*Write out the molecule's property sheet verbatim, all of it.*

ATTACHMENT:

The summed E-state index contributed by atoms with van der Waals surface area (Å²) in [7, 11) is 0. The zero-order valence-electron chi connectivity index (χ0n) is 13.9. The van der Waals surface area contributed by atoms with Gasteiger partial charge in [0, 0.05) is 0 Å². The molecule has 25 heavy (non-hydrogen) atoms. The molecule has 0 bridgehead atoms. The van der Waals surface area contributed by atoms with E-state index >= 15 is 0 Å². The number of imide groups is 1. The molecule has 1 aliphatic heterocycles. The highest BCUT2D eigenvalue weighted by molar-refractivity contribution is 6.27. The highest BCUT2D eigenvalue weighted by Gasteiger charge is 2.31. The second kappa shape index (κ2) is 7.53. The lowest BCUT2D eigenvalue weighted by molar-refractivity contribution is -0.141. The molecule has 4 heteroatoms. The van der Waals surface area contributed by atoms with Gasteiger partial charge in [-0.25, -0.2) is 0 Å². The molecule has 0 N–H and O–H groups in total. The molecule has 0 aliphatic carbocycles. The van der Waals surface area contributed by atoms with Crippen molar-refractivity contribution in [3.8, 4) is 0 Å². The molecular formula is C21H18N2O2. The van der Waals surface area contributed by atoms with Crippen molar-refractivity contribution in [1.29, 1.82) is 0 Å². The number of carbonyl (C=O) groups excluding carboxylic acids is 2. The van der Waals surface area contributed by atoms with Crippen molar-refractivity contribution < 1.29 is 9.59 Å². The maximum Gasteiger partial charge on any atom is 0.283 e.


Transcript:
The summed E-state index contributed by atoms with van der Waals surface area (Å²) in [7, 11) is 0. The zero-order valence-electron chi connectivity index (χ0n) is 13.9. The van der Waals surface area contributed by atoms with Gasteiger partial charge in [0, 0.05) is 0 Å². The molecule has 25 heavy (non-hydrogen) atoms. The molecule has 0 bridgehead atoms. The van der Waals surface area contributed by atoms with E-state index >= 15 is 0 Å². The number of imide groups is 1. The molecule has 1 aliphatic heterocycles. The highest BCUT2D eigenvalue weighted by molar-refractivity contribution is 6.27. The highest BCUT2D eigenvalue weighted by Gasteiger charge is 2.31. The second kappa shape index (κ2) is 7.53. The lowest BCUT2D eigenvalue weighted by molar-refractivity contribution is -0.141. The molecule has 4 heteroatoms. The van der Waals surface area contributed by atoms with Gasteiger partial charge in [-0.25, -0.2) is 0 Å². The molecule has 0 N–H and O–H groups in total. The molecule has 0 aliphatic carbocycles. The van der Waals surface area contributed by atoms with Crippen molar-refractivity contribution in [3.8, 4) is 0 Å². The molecular formula is C21H18N2O2. The van der Waals surface area contributed by atoms with Crippen molar-refractivity contribution in [1.29, 1.82) is 0 Å². The number of carbonyl (C=O) groups excluding carboxylic acids is 2. The van der Waals surface area contributed by atoms with Crippen molar-refractivity contribution < 1.29 is 9.59 Å². The maximum Gasteiger partial charge on any atom is 0.283 e.